The Letters of Horace Walpole, Earl of Orford — Volume 4 eBook

This eBook from the Gutenberg Project consists of approximately 1,055 pages of information about The Letters of Horace Walpole, Earl of Orford — Volume 4.

(654) The Duc de la Vrillibre was dismissed in 1775, and succeeded by M. de Malesherbes, Madame du Deffand’s letter to Walpole of June 26, 1774, contains the following epigram on him:—­

“Ministre sans talent ainsi que sans vertu,
Couvert d’ignominie autant qu’on le peut `etre,
Retire-toi donc!  Qu’attends-tu? 
Qu’on te jette par la fen`etre?"-E.

(655) La Chalotais died in July 1785.  Among other works he wrote an “Essay On National Education,” which was reprinted in 1825.  His son perished by the guillotine in January 1794.-E.

(656) “An intrigue brought M. de Calonne forward, who was not in good odour with the public, because he had contributed to the persecution Of La chatolais.”  Thiers, vol. i. p. 5.-E.

(657) With Bishop Porteus.  “I fear,” writes Hannah More, on hearing of this dinner, “I shall secretly triumph in the success of my fraud, if it has contributed to bring about any intercourse between the Abbey of Fulham and the Castle of Otranto, it sounds so ancient and so feudal!  But among the things which pleased you in the episcopal domain, I hope the lady of it has that good fortune; she is quite a model of a pleasant wife.  Now, I am acquainted with a great many very good wives, who are so notable and so manageable, that they make a man every thing but happy; and I know a great many other;, who sing, play and paint, and cut paper, and are so accomplished, that they have no time to be agreeable, and no desire to be useful,” Memoirs, vol.’Ii. p. 165.-E.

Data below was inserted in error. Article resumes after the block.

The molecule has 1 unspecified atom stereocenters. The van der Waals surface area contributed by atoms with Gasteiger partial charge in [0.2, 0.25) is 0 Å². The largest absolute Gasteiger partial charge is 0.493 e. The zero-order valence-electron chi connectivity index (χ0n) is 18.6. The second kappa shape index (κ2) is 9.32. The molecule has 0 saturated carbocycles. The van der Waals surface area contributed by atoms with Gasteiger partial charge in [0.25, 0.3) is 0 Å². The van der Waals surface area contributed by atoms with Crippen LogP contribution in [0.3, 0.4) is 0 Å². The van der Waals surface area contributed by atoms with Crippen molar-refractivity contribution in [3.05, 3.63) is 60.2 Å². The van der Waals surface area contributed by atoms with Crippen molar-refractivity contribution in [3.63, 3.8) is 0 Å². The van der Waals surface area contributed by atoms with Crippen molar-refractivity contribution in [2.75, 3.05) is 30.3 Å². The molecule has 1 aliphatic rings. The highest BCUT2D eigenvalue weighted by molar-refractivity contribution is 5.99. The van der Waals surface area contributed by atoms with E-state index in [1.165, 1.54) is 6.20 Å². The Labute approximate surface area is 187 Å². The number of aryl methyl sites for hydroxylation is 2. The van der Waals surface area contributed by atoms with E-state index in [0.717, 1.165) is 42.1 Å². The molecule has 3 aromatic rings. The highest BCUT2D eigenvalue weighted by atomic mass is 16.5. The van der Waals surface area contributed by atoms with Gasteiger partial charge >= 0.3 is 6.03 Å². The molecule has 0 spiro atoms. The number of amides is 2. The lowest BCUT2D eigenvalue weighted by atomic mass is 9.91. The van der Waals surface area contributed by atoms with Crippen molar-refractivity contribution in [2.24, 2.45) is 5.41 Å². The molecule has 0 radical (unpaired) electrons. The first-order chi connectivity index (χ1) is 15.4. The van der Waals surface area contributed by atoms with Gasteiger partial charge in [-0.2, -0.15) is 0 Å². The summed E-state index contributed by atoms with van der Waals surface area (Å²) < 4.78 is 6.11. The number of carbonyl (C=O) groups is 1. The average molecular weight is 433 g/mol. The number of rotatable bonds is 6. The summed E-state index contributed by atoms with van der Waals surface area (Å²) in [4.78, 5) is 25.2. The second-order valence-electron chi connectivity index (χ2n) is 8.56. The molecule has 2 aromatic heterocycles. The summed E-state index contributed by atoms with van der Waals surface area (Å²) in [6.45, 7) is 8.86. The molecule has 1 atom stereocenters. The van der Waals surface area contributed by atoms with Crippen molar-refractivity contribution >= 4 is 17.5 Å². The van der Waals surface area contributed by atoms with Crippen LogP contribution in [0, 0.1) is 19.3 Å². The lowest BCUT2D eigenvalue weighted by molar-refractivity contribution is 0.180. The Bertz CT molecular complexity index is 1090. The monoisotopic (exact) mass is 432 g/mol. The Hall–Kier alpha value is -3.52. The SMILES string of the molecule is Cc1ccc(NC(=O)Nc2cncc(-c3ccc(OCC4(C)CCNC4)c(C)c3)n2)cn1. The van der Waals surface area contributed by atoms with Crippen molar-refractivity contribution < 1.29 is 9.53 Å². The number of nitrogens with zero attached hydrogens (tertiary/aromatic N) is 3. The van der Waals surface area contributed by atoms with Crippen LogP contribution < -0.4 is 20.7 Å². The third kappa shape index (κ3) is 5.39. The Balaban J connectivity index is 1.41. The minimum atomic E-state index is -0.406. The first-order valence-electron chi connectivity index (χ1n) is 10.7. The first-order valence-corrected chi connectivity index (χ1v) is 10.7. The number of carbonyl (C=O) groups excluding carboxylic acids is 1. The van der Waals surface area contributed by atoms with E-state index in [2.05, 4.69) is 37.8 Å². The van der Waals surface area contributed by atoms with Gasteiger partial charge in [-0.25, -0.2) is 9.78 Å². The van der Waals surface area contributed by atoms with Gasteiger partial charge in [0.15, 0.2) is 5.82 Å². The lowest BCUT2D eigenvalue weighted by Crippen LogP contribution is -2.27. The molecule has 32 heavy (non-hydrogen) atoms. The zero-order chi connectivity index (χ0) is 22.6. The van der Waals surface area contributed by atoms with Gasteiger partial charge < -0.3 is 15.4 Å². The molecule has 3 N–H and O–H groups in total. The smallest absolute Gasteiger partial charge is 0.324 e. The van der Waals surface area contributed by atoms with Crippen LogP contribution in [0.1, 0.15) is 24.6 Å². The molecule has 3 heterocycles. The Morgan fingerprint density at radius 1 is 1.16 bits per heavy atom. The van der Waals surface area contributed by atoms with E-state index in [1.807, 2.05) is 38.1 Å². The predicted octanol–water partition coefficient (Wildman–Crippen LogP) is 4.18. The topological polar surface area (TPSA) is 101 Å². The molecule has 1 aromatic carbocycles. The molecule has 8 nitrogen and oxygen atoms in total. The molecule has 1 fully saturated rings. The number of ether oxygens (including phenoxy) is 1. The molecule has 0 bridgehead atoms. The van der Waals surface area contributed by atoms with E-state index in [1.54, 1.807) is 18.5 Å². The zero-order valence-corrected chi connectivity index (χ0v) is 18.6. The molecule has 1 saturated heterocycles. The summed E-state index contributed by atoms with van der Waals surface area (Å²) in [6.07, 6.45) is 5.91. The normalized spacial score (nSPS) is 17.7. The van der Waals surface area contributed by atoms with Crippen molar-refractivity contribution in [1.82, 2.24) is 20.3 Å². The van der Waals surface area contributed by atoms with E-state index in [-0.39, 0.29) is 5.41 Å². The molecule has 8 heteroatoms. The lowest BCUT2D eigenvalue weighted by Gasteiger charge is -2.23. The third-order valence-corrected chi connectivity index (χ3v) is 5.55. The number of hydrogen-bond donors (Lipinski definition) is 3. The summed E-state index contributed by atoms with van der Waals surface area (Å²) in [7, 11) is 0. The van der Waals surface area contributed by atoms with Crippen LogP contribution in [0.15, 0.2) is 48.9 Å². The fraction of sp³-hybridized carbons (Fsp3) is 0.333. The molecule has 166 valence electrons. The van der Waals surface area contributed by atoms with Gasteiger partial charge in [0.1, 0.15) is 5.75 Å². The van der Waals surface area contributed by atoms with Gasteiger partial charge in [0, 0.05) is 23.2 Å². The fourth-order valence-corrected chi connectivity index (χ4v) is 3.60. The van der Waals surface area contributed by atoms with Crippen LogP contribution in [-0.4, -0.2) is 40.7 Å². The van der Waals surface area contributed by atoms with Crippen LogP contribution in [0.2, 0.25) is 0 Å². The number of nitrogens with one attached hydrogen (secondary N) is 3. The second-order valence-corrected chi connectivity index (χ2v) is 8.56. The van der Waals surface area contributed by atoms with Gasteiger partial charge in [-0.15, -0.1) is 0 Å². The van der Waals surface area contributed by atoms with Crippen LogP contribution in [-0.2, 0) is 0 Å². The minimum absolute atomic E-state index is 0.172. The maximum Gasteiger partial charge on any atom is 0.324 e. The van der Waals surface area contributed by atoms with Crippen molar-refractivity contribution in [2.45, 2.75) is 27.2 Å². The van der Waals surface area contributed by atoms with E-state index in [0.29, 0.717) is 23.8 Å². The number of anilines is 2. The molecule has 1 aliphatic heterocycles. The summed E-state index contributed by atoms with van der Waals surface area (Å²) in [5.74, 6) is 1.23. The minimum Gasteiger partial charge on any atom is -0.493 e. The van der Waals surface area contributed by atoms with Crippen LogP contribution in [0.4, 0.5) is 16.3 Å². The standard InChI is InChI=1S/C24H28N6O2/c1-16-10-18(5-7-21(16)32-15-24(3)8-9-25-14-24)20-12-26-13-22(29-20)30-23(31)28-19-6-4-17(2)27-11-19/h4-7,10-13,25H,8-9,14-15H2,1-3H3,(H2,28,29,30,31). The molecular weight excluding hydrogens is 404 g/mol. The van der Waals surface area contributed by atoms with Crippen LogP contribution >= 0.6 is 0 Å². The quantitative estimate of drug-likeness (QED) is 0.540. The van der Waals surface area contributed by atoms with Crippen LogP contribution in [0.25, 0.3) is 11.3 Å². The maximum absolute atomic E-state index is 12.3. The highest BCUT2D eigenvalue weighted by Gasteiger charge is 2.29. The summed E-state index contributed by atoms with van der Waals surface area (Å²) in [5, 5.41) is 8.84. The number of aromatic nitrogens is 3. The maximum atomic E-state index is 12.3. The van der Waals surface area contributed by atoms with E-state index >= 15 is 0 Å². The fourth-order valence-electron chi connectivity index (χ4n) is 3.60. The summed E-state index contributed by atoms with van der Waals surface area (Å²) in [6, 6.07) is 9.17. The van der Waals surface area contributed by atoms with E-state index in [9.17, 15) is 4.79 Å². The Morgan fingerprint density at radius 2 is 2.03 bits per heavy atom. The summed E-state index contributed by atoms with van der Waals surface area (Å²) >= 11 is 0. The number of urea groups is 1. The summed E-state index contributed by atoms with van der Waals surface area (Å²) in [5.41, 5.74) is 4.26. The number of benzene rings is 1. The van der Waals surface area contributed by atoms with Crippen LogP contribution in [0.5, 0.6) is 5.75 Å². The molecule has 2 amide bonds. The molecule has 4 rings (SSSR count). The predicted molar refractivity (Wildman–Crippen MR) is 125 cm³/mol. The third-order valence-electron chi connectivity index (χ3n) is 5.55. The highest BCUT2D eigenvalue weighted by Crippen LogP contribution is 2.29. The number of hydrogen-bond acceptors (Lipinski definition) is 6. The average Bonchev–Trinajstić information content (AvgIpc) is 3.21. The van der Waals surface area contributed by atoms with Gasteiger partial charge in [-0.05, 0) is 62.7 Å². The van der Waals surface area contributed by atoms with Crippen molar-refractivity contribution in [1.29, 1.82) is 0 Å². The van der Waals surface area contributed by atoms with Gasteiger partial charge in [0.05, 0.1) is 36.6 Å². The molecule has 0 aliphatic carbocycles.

(658) On the 16th of July, five days after the dismissal of M. Necker, the National Assembly obtained his recall.  His return from Basle to Paris was one continued triumph.  During the next twelve months, he was constantly presenting new financial statements; but he soon perceived that his influence was daily diminishing:  at length the famous Red Book appeared, and completely put an end to his popularity.  In September 1790, his resignation was accepted:  as he was quitting the kingdom, his carriage was stopped by the same populace which had so recently drawn him into Paris in triumph; and it was necessary to apply to the Assembly for an order, directing that he should be allowed to proceed to Switzerland.  He obtained this permission, and retired to Coppet, “there,” says M. Thiers, “to contemplate at a distance, a revolution which he was no longer qualified to observe Closely Or to guide."-E.

(659) The Duke, who was colonel of the King’s guard, narrowly escaped assassination.-E.

(660) After an inquiry, instituted by the National Assembly, the whole was found to be a villanous fabrication.-E.

Letter 338 To John Pinkerton, Esq.(661) Strawberry Hill, July 31, 1789. (PAGE 431)

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